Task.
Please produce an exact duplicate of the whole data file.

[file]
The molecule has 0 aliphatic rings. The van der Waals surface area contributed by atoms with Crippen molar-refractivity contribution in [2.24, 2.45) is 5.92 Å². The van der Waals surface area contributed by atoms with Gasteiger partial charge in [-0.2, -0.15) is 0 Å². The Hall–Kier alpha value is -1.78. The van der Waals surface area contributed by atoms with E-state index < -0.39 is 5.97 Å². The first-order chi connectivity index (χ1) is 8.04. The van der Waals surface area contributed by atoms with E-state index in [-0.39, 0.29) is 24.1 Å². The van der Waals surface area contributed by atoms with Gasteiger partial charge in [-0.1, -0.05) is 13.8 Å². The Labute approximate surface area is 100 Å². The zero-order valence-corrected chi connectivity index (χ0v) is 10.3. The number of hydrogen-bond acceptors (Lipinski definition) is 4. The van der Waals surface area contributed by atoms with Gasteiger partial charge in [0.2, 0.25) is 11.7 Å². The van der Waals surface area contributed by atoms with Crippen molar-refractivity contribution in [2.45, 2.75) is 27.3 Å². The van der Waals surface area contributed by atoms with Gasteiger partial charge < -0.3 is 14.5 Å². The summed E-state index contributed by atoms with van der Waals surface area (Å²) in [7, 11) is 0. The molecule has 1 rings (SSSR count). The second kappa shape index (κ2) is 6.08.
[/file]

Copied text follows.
The molecule has 0 aliphatic rings. The van der Waals surface area contributed by atoms with Crippen molar-refractivity contribution in [2.24, 2.45) is 5.92 Å². The van der Waals surface area contributed by atoms with Gasteiger partial charge in [-0.2, -0.15) is 0 Å². The Hall–Kier alpha value is -1.78. The van der Waals surface area contributed by atoms with E-state index < -0.39 is 5.97 Å². The first-order chi connectivity index (χ1) is 8.04. The van der Waals surface area contributed by atoms with E-state index in [-0.39, 0.29) is 24.1 Å². The van der Waals surface area contributed by atoms with Gasteiger partial charge in [-0.1, -0.05) is 13.8 Å². The Labute approximate surface area is 100 Å². The zero-order valence-corrected chi connectivity index (χ0v) is 10.3. The number of hydrogen-bond acceptors (Lipinski definition) is 4. The van der Waals surface area contributed by atoms with Gasteiger partial charge in [0.2, 0.25) is 11.7 Å². The van der Waals surface area contributed by atoms with Crippen molar-refractivity contribution in [2.45, 2.75) is 27.3 Å². The van der Waals surface area contributed by atoms with Gasteiger partial charge < -0.3 is 14.5 Å². The summed E-state index contributed by atoms with van der Waals surface area (Å²) in [7, 11) is 0. The molecule has 1 rings (SSSR count). The second kappa shape index (κ2) is 6.08.